A friend texted me, “Merry Christmas. We must get together after the Holidays.” Given the mere fact I haven’t heard from this friend in ion’s, instinctively I know this ‘get together’ would never happen as I returned a non-committal, “Merry Christmas.” I originally titled this post as ‘Last Christmas.’ After I received my friend’s text, I changed it, for I don’t, in fact, really know if, in fact, this is my last Christmas or not. I have been told Christmas 2020 would be my last Christmas, but does anyone know for sure? I mentally affirmed that message as the left side of my chest pained me. Hell, I haven’t even gotten up yet. I reached for the Lisinopril, Hydrochlorothiazide, and a small dose of Inderal. Feel renewed thirty-minutes later, as if nothing occurred, I got up and got moving. Of course I know the damage is still there, but it’s Christmas.
I have no Christmas tree, no decorations, no carols in the snow, no gifts. Like many others this COVID Holiday, I spend Christmas alone. And I wonder. I wondered if I led any form of a good life, a life worth being proud of. And to be honest, I think all of us need to be reminded of all the goodness we have brought forth. Often we get too wrapped up in what we have done wrong- without looking at what we have done right. Like others, I gave much. I cannot say I have given more than many, even up to the greatest sacrifice (life) for another, but I have worth. This Christmas, I think Christ would remind me (us) that I wasn’t (we weren’t) complete losers. I think there is a lot God would claim, “Well done.”
When I was a kid, I used to think that some form of cancer, tumor, or leukemia would nab me and wrest from me. A couple decades of maturity and having worked in healthcare these past fourteen years, there’s an incurable truth that one of six key diseases will kill most ( see Falling Through The Cracks). There’s no denying our lack of power. But I also believe this knowledge, and the knowledge of my own fragility, makes us a better person, a better nation. I believe I (we) am (are) nearer to God and has forced me (us) to see the beauty surrounding me. Thus, as Christmas Day plus one comes and goes, all of the pain has taught me (us) that I’ve (we’ve) come out ahead. Yeah, I (we) am (are) forever altered, as disease does that. But I (we) remain alive. I (we) remain intact.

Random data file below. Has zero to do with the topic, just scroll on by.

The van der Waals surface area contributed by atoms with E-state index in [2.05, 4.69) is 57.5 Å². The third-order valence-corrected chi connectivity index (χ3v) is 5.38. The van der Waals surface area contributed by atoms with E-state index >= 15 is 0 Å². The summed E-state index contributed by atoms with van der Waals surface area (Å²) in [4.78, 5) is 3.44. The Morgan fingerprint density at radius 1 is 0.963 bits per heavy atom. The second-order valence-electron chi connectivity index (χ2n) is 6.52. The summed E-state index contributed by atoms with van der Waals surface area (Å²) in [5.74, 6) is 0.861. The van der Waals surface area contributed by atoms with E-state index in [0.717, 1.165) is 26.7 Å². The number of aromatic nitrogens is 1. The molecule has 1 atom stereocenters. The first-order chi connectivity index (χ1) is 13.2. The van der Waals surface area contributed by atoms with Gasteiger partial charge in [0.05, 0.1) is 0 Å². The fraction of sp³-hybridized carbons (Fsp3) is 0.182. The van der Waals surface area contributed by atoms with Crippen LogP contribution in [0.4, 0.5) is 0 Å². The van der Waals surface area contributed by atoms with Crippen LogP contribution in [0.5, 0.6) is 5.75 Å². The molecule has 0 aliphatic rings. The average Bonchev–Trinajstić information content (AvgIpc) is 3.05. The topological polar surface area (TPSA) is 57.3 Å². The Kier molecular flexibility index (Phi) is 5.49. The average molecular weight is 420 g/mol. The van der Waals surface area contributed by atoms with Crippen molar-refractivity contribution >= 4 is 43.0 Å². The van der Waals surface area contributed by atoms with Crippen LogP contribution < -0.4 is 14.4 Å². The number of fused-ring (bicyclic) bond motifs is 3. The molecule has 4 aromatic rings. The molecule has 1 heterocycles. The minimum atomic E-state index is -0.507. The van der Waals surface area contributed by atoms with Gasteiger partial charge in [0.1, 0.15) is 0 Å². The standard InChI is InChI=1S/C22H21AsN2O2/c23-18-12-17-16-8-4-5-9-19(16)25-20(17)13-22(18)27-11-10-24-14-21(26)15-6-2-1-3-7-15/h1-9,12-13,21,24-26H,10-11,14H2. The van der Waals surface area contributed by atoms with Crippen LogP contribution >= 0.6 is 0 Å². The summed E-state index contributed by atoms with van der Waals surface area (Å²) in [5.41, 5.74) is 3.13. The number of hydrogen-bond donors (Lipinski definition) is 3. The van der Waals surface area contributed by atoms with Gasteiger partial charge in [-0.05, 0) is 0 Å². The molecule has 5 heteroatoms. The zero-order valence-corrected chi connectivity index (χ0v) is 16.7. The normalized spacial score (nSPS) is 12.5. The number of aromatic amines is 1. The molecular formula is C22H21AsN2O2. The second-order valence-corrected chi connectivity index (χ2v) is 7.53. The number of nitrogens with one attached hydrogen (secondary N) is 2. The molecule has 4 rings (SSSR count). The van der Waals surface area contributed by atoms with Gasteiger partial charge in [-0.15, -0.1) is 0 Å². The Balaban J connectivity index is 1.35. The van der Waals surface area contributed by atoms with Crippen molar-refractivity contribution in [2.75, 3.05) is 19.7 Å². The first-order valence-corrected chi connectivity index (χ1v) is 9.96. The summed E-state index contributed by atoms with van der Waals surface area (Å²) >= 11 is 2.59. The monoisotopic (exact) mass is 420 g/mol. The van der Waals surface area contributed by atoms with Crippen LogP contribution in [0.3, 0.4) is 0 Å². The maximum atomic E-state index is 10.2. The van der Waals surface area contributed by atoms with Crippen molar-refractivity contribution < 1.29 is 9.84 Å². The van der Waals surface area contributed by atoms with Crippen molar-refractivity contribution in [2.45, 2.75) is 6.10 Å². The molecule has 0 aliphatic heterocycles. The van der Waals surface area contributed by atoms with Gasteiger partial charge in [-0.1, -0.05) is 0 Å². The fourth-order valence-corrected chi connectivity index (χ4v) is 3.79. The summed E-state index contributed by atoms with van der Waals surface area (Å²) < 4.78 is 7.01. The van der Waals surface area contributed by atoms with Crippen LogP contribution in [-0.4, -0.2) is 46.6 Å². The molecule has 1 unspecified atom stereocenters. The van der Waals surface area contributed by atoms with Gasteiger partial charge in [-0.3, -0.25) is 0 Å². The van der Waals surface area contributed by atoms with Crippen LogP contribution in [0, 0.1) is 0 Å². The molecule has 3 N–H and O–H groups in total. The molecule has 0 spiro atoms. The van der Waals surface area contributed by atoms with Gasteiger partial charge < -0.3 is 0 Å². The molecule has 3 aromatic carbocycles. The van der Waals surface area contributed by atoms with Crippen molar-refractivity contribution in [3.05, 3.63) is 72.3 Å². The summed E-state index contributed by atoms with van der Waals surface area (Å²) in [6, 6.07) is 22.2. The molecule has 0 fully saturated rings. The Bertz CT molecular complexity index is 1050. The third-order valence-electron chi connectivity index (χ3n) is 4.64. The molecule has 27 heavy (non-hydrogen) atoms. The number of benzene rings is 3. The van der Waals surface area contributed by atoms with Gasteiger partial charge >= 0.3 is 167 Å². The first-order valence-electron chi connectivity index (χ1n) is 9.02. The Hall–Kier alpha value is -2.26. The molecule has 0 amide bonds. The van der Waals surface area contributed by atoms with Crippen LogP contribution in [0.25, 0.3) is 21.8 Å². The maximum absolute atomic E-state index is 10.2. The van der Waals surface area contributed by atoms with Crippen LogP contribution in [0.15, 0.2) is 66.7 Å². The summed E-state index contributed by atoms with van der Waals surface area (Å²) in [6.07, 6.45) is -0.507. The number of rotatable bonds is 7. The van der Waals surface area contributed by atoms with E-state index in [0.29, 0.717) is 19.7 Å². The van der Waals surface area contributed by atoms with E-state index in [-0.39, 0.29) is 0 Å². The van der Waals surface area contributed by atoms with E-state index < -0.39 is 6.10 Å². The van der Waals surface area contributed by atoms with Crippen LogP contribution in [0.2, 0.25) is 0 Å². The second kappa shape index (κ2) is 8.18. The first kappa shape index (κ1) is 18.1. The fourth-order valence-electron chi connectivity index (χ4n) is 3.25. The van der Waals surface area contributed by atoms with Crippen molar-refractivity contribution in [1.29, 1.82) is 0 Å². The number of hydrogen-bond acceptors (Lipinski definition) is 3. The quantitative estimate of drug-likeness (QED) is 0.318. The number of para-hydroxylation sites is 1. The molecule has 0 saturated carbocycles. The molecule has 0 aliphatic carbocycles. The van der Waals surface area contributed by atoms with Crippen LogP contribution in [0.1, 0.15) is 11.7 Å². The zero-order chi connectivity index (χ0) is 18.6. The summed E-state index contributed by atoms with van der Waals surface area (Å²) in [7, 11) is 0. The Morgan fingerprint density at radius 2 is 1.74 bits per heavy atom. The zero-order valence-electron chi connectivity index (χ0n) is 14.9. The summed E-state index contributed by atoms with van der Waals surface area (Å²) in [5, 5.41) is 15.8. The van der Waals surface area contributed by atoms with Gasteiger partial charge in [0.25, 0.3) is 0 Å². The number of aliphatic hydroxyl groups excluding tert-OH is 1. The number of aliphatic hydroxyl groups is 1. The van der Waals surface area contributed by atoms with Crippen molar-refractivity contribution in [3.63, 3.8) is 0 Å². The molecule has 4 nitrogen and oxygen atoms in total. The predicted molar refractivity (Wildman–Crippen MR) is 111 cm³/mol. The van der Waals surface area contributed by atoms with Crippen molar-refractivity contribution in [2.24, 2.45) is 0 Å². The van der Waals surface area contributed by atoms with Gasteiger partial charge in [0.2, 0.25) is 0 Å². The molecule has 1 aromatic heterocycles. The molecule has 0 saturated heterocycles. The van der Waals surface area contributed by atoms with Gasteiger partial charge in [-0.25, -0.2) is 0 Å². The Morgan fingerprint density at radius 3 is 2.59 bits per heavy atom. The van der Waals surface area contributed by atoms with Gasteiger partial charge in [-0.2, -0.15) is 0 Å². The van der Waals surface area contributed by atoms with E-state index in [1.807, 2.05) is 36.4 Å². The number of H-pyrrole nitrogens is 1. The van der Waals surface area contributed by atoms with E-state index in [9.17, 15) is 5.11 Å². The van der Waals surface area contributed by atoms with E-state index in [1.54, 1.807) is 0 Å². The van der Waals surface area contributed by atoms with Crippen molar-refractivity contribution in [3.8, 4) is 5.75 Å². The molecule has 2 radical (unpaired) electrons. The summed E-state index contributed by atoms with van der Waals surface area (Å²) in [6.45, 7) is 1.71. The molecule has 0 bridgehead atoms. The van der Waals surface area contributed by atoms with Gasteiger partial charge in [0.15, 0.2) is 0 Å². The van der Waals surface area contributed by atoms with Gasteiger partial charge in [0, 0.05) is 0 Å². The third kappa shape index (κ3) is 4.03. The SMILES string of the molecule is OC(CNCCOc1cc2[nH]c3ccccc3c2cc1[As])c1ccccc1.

If asked whether I should have chosen a life of tremendous successes with tremendous failures versus the more balanced nine-to-five job, I chose the former. Reflecting all my adventures, I think I would make that choice again. If I don’t, I would never be the person I am today. I think what God taught me these past several months is that a life worth living is one imbued with both success and failure, joy and sorrow, relief and suffering. What God reminds during this holiday is that all of us (me) missed on many occasions was purpose, passion and courage to not to pointlessly hurt one another, to toil in pointless jobs, and to endure a loveless marriage. I ventured forth and explored an unknown world. I took chances and enriched my soul. I loved, I lost. I still love, and still lose. Such is the nature of this world. Yet, ying/yang (love/loss) is the hallmark of a good life and the criteria by which I wish my life to be judged.
God asks us to live enriched lives. Are we willing to be changed? I have nothing against corporate leaders, though I question one man’s worth should he claim he requires 20 million or more a year in compensation. But I believe there are more spiritual lives in the lowly than in Washington, D.C.. An old rabbi was once asked why so few people were finding God. He wisely replied that people are not willing to look that low. Jesus was born in a stable, and is sure sign God is especially concerned for the poorest, the lowliest, the lost, and the neglected.” [From Liberation of Life by Harvey and Lois Seifert – quoted in A Guide to Prayer for Ministers and Other Servants.] Most of us feel lost and neglected. But I know He’s there. He’s there.